Traveling Internationally? Prepare for New Travel Security Measures and Lengthier Delays

Traveling Internationally? Prepare for New Travel Security Measures and Lengthier Delays
January 11, 2010

January 11, 2010

As a result of the attempted terrorist attack on December 25, 2009, enhancements to travel security measures are being implemented. In light of these changes, foreign nationals and their employers must prepare for additional delays while applying for visas at consulates as well as in applying for entry at US ports of entry.

Delays At Airports

Additional security enhancements at all US airports include enhanced screening of every individual flying into the US from or through nations that are State Sponsors of Terrorism or other countries of interest, as well as the majority of all passengers traveling on US-bound flights. Countries of interest include: Afghanistan, Algeria, Bahrain, Bangladesh, Cuba, Djibouti, Egypt, Eritrea, Indonesia, Iran, Iraq, Jordan, Kuwait, Lebanon, Libya, Malaysia, Morocco, Nigeria, Oman, Pakistan, Qatar, Saudi Arabia, Somalia, Sudan, Syria, Tunisia, U.A.E., and Yemen.

The government will more closely scrutinize existing security databases and watch-lists (e.g., "no-fly list"), and broaden the criteria that lead to an individual being placed on such a list. As a result, more travelers will find themselves subject to closer questioning and searches at airports and all US ports of entry. In addition to travel restrictions, where the government has significant security concerns about a foreign national, it could also revoke an already-issued US visa.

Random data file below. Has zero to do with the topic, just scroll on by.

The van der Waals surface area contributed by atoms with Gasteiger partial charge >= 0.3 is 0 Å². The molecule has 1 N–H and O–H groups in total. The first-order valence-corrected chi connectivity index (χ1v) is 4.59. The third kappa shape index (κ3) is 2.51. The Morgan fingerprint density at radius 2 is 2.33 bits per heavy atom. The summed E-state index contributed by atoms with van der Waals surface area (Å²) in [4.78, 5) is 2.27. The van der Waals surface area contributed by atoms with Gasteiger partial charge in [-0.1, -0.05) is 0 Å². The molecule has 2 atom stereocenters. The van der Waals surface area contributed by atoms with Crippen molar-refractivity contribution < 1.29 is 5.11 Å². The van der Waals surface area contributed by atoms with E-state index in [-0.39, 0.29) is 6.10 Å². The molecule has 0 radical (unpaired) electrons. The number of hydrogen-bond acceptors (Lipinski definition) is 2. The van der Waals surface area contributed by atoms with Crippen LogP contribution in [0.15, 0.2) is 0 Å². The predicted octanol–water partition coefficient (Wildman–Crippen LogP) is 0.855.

Delays Applying for US Visas

Extensive background checks on what will likely be a greater number of visa applications will result in longer wait times for US visas. Consulates may not necessarily provide applicants with information on pending visa applications and thus, applicants experiencing delays may assume that security clearance checks are underway and delays lasting weeks or months may be in store.

Given the expected increase in the overall number of cases subject to heightened scrutiny, delays are likely to affect all visa applicants. Therefore, it is imperative that foreign nationals and their employers plan for lengthy delays and be prepared to make special arrangements such as working remotely from abroad.

Foreign nationals, particularly those living alone, should also ensure their homes and belongings in the US will be looked after in case their absence becomes lengthier than expected (e.g., ability to receive and pay all bills online, mail hold by USPS, etc.).